We Built a New Website

This week we launched the new mobberly.org.

This has been a 9 month process. The old website was massive, and had become very dated in appearance and functionality. So we needed to updated it.

But we didn’t have a budget to hire a company to update it. So we decided to do it ourselves. Because we have other jobs, we knew it would take a while. Here’s the process we used.

1. In January we began tracking how people used our current website. We identified what people wanted to see. And we identified the content we thought was important that people were not seeing. We also found many pages that no one was visiting.

2. We also began talking with ministries, asking them to dream about their pages. We asked them to look at their content.

3. And we looked at other churches, looked at what they were doing on their websites.

We took a day to retreat and work through the data we had collected. We came up with a 2-fold purpose for our website, and 4 priorities to consider when making a new one.

The purpose of our site is to:
1. Help new people find out about our church
2. Be an Information hub for attenders

Our priorities were:
1. Mobile friendly
2. Guest friendly
3. East to navigate
4. Simple

65% of people visiting our website use a phone or tablet. So a responsive site is critical for us. The other priorities were straight forward.

We began to lay out our new site. We used our Strategies as touch points for the menu. We made campus pages with campus specific information, so people can find the information that relates to them. Once we knew how the site would look, we went to find a company that could allow us to build it.

In the Summer, I started trying out some web companies. It several attempts before I found one that could do everything we wanted. We settled on thechurchco.com. They have been very responsive, and our site is awesome.

So then it was time to build. I built the basic menu structure, and then pages, and then began to move content, edit content, create content. Initially we just used stock images. but as the site began to take shape, we started changing those out for our own. My Assistant Director spent a lot of time capturing new images of ministry here.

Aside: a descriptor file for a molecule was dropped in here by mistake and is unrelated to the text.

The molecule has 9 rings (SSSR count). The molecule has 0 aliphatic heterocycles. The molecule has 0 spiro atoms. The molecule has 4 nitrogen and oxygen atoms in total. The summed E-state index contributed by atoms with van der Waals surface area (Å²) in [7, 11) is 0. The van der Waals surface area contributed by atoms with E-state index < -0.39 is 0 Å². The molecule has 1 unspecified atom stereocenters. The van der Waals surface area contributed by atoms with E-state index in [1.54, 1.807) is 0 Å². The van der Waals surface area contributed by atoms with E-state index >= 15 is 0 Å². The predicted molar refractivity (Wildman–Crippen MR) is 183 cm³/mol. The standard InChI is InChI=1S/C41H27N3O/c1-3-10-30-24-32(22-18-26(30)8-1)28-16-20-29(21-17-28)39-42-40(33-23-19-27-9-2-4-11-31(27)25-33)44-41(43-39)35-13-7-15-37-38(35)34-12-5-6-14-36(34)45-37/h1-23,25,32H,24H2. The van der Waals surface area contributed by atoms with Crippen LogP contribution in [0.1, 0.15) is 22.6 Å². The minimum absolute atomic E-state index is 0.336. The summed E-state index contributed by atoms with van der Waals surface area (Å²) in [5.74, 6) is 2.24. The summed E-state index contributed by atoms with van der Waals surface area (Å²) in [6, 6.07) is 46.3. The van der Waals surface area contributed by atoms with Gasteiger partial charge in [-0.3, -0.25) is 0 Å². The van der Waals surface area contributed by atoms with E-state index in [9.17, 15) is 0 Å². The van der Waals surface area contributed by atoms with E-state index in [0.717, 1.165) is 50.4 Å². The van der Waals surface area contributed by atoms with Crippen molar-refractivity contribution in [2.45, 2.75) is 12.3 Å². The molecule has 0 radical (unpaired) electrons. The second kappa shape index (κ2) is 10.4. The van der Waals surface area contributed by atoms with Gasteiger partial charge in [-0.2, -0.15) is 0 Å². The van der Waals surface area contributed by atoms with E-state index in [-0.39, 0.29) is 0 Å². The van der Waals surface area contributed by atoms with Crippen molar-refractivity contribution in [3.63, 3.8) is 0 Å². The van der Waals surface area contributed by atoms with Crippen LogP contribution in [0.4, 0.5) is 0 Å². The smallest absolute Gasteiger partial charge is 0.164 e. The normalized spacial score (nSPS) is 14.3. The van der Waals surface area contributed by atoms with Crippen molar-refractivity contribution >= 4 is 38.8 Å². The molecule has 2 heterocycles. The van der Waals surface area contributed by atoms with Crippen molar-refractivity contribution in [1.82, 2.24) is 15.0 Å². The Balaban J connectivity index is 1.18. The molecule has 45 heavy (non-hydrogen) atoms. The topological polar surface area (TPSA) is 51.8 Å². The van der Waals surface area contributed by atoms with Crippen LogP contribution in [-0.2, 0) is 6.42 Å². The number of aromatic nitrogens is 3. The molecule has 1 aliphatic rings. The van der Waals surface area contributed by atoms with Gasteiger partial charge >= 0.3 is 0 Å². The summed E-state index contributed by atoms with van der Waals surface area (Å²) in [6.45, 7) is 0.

Finally, we launched and had all of our ministries go and proof their pages. We asked them to send one email with lists of corrections. (Not several emails…) I’ve made quite a few tweaks and corrections this week.

Today we had our first Sunday. On a whim I checked last weeks Analytics and noted the most used links on the old page. I made some redirects for the new page. In the space of an hour I saw 54 hits on the live video streaming link. Apparently a lot of people had bookmarked the old stream page.

I’m pretty proud of the new site. We worked hard, and thought things through. I think it will be a big improvement for us.

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There Really is No Excuse: Make a Film

“I’d make a movie if I just had a decent camera… microphone… lights… actors…. crew…”

How many time have you heard, or even said something like that? But none of those things are stopping you from making a movie.

The other day someone talked about a challenge to create a short film using just public domain or free sources; Video, audio or pictures.

I was intrigued and started thinking about this. So, there are several places online to find footage you could use. NASA is a major resource. Just about everything ever shot for any of their space programs has been made available for free use.

So I searched for little known stories from NASA. And I quickly found a story about the lunar landing with Apollo 11, one that I hadn’t heard of.

Then I was off into the archives from Nasa, looking for footage, audio and images. I did research on sites that took me through the events moment by moment.

In the end I cheated. I recorded a VO. The astronauts just sounded so professional that you couldn’t tell how stressed they were. Even so, I created an entire short film, with a complete story (beginning, middle and end) out of freely available footage.

There truly is no excuse. Free footage. Record audio on your phone if need be. Edit in one of the many free programs. You can make a short film now.

Like Vader, Social Media is Altering the Deal. Pray They Don’t Alter it Further.

Remember that scene in Empire Strikes Back? Lando discovers Vader is changing things. He complains and Vader responds, “I am altering the deal. Pray I don’t alter it further.”

Vader is Social Media and Lando is every business, organization or personality that has built an audience on those platforms.

Last week the big news was that most of the major social media networks had banned Alex Jones and his media channels.

I don’t consume Alex Jones or Infowars content. That is my choice. I don’t need to be protected from any sort of speech by large privately owned companies. Now, these companies can enforce their TOS as they see fit. But this road doesn’t lead to a good place.

Generally the internet is the great equalizer. There is a very low threshold to publish anything and the market decides what is good or bad. Do we really want gatekeepers?

When any corporation that bills itself as some sort of neutral platform removes a voice because they don’t like what they’re saying, that should give us all a moment of pause. Even so, many people just didn’t care, because Jones is a terrible voice.